January 12, 2021
The Philadelphia Flyers will be a good team this season. That much is certain. Alain Vigneault is a very good coach. That much is also certain. Goaltender Carter Hart is a budding superstar. That much appears certain.
Where the Flyers could eventually land in this truncated 56-game, COVID-burdened season is anyone’s guess. It goes right up there with the question if anyone on the team can actually gain the crossover appeal of its popular mascot Gritty.
Winning might solve that. The Flyers are that close.
They enter the 2020-21 season on the brink of being elite. They won a playoff series for the first time in eight years in 2020, finishing the regular season 41-21-7, good enough for second in the Metropolitan Division, and earning the East's top seed inside the bubble before beating the Montreal Canadiens in the opening round of the Eastern Conference playoffs and ultimately losing in seven games to the surging New York Islanders in Round 2.
Very little has changed.
Is this a team can make a deep playoff run? The oddsmakers seem to think so, as TheLines.com currently gives Philly a +1800 chance at winning the Stanley Cup, the 6th best in hockey, and +650 odds of winning the Eastern Conference, third best.
The players also seem to think they have a good shot at contending again if they can avoid another slow start.
“I think first of all, we need to get off to a good start, especially with a shortened season,” said Flyers’ center Sean Couturier, the NHL’s Frank J. Selke Trophy winner, awarded to the league’s most skilled defensive forward. “I had gone through it the lockout year. We had a good team. We just got off to a poor start and just couldn’t make up ground in time to make the playoffs.
“I think it’s important to get off to a good start, get a good camp in and be ready for Game 1. Then go from there. Once you’re in the playoffs, anything can happen. That’s another part of our game where we’ll have to just take another step as the year goes on.”
A big void will be replacing defenseman Matt Niskanen, who retired in October, but signing Erik Gustafsson, an offensive defenseman, who could step up to pair with Ivan Provorov as the No. 1 defense combo, could assuage that loss.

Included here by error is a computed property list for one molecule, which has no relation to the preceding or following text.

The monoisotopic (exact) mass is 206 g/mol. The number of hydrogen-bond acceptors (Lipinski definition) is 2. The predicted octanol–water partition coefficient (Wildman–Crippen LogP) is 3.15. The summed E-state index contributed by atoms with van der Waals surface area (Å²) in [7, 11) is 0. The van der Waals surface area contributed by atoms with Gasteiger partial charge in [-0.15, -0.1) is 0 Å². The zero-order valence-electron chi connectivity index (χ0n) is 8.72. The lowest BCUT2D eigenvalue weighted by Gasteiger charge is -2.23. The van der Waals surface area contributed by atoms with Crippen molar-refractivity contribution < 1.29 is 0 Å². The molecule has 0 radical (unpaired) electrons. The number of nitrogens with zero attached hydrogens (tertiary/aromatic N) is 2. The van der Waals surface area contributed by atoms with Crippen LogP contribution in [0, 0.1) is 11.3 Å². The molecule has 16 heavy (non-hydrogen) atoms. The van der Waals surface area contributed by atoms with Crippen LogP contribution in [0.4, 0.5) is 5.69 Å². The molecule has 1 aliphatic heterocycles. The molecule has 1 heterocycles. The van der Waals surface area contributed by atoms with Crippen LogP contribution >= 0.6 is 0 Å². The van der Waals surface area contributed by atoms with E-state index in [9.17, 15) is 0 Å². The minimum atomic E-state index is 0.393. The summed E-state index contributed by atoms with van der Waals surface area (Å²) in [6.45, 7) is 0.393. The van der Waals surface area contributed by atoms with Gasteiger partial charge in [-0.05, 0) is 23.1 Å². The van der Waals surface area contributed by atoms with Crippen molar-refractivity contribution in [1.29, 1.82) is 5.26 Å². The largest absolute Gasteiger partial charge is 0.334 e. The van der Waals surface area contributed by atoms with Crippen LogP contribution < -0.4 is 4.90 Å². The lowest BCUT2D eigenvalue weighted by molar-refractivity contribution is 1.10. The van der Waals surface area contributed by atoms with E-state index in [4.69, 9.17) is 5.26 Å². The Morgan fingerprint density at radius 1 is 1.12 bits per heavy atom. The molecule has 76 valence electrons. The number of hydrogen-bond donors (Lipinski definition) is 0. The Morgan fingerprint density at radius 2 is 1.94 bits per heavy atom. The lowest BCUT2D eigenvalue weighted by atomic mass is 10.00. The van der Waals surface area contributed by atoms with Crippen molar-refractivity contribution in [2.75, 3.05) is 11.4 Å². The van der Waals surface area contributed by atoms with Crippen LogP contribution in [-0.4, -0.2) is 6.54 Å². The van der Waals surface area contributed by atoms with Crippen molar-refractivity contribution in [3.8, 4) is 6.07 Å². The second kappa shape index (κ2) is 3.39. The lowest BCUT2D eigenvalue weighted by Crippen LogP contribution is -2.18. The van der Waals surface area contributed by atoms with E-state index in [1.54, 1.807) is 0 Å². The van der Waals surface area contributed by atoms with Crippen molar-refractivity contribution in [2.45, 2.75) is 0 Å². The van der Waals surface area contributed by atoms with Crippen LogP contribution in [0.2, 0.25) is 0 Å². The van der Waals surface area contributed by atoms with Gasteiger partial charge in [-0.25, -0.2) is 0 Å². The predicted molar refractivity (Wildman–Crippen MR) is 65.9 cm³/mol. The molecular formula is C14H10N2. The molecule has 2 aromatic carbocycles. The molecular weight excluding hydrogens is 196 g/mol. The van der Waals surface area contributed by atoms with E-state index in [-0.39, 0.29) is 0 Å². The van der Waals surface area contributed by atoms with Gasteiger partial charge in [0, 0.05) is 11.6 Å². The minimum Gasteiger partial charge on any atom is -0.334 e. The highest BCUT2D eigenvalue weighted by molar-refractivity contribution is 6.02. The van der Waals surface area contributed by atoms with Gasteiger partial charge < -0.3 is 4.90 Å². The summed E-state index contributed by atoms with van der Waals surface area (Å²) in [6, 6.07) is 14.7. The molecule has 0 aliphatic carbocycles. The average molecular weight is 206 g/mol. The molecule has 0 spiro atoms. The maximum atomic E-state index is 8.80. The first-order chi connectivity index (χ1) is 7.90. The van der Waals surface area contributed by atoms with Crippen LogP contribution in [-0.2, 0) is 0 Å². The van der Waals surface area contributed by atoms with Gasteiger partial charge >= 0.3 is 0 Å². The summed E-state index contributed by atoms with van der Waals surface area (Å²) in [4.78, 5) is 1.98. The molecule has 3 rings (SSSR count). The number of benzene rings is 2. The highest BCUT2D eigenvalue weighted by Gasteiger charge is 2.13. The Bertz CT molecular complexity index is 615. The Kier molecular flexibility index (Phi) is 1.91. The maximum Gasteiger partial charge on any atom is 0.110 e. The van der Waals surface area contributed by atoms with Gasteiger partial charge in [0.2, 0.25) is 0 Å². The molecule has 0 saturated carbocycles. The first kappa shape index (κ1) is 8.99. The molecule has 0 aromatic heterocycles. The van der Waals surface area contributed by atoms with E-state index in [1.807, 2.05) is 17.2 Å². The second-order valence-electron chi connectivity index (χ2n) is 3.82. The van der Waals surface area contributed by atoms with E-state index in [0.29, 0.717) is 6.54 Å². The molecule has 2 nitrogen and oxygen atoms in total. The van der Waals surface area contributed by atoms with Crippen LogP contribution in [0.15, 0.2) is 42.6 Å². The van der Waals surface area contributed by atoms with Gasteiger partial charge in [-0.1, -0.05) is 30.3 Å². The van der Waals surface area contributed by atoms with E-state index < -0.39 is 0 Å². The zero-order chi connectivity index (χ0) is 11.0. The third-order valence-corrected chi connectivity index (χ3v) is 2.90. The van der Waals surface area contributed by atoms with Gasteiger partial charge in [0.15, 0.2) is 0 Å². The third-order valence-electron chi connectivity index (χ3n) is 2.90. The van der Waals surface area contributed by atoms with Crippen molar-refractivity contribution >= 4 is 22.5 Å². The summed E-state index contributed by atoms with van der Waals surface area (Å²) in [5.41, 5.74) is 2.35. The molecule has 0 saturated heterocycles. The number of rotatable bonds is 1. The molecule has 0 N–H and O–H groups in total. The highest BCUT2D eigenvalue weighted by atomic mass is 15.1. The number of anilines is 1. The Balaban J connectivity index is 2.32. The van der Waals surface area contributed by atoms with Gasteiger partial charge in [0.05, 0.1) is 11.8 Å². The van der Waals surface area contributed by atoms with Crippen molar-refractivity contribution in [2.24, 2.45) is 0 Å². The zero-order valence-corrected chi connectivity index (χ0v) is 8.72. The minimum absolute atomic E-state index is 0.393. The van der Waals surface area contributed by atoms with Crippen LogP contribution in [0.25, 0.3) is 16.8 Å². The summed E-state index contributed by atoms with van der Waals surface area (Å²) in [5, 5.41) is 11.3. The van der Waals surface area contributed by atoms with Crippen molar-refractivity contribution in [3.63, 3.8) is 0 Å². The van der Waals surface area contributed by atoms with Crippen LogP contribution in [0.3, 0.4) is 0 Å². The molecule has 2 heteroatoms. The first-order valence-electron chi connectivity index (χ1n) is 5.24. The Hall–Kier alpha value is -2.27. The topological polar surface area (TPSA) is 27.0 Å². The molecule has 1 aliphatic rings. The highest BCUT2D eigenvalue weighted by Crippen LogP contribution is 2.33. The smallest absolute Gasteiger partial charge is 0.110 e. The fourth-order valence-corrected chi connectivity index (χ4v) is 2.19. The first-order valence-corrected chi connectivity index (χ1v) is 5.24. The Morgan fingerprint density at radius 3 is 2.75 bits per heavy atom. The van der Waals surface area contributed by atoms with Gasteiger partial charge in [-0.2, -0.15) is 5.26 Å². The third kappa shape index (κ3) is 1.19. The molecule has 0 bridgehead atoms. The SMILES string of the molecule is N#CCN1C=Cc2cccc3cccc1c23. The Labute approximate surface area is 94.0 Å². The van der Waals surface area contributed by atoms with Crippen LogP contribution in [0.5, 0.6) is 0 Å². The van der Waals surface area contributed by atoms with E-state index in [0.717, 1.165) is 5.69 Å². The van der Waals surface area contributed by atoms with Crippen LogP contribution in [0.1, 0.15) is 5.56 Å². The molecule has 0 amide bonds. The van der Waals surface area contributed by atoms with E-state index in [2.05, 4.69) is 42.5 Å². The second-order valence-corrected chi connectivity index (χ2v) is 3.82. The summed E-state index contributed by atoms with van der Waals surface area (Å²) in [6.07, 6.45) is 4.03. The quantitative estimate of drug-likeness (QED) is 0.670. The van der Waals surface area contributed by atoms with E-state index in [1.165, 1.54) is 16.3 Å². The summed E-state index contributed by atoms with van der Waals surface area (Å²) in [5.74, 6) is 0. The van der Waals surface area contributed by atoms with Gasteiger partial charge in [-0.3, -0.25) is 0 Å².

The Flyers are hoping to get the 2018-19 version of Gustafsson, when he scored 17 goals and handed out 43 assists (60 points) with the Chicago Blackhawks. He’s a left-handed shot who will be asked to play on the right side, and in recent years has had an issue breaking the puck out of the defensive zone. It may explain why he had a combined minus-9 rating between Chicago and Calgary last season.
Couturier thinks otherwise.
“Nisky is going to be missed for sure, with his play and especially his leadership and what he brought to the locker room,” he said. “Gustafsson, not knowing him much from him being out West, from seeing him the past week, the way he can move the puck and skate and be solid one-on-one, I think he’s going to be a great addition to our d-corps. He can have a great impact on our team.”
But there is one overriding factor the Flyers have to consider this season: Carter Hart.
He’s 22 and just completed his first full NHL season, going 24-13-3 overall with a .914 save percentage and 2.42 goals-against average, with one shutout. In the playoffs, he was amazing, going 9 -5, with .926 save percentage, a 2.23 goals-against average and two shutouts.
Hart, who will turn 23 in August, quite literally could be the soul of the franchise — maybe even overshadowing the world-renowned Gritty in the near future.
“I like the Flyers’ goaltender, which I think is the most important thing, and I think Carter is going to continue to make great strides and he’s demonstrated that he can handle the pressures of playing in Philadelphia,” Flyers’ and NBC national NHL analyst Keith Jones said. “Carter does it with great poise, and it’s the No. 1 thing that I like about the Flyers.
“I wouldn’t call last year a success. I would call it a disappointment, because the players had higher aspirations. They’ll learn from it. Based on how well they were playing in the regular season, they had everything going for them when the COVID-19 shutdown came.